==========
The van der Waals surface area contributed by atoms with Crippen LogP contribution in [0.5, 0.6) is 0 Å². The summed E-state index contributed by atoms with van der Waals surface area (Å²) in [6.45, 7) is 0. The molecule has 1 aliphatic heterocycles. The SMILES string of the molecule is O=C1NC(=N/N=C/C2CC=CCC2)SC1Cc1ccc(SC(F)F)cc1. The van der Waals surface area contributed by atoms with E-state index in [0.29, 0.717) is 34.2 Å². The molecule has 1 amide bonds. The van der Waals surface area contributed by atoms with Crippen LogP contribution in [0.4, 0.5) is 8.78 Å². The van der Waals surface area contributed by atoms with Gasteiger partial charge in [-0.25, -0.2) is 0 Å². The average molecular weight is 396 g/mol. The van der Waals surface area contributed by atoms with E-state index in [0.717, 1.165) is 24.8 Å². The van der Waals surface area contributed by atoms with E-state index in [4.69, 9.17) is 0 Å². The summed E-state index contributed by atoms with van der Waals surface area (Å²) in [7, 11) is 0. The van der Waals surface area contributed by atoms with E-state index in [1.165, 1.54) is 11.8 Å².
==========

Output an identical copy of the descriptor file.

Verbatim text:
The van der Waals surface area contributed by atoms with Crippen LogP contribution in [0.5, 0.6) is 0 Å². The summed E-state index contributed by atoms with van der Waals surface area (Å²) in [6.45, 7) is 0. The molecule has 1 aliphatic heterocycles. The SMILES string of the molecule is O=C1NC(=N/N=C/C2CC=CCC2)SC1Cc1ccc(SC(F)F)cc1. The van der Waals surface area contributed by atoms with E-state index in [0.29, 0.717) is 34.2 Å². The molecule has 1 amide bonds. The van der Waals surface area contributed by atoms with Crippen LogP contribution in [0.4, 0.5) is 8.78 Å². The van der Waals surface area contributed by atoms with Gasteiger partial charge in [-0.25, -0.2) is 0 Å². The average molecular weight is 396 g/mol. The van der Waals surface area contributed by atoms with E-state index in [0.717, 1.165) is 24.8 Å². The van der Waals surface area contributed by atoms with E-state index in [4.69, 9.17) is 0 Å². The summed E-state index contributed by atoms with van der Waals surface area (Å²) in [7, 11) is 0. The van der Waals surface area contributed by atoms with E-state index in [1.165, 1.54) is 11.8 Å².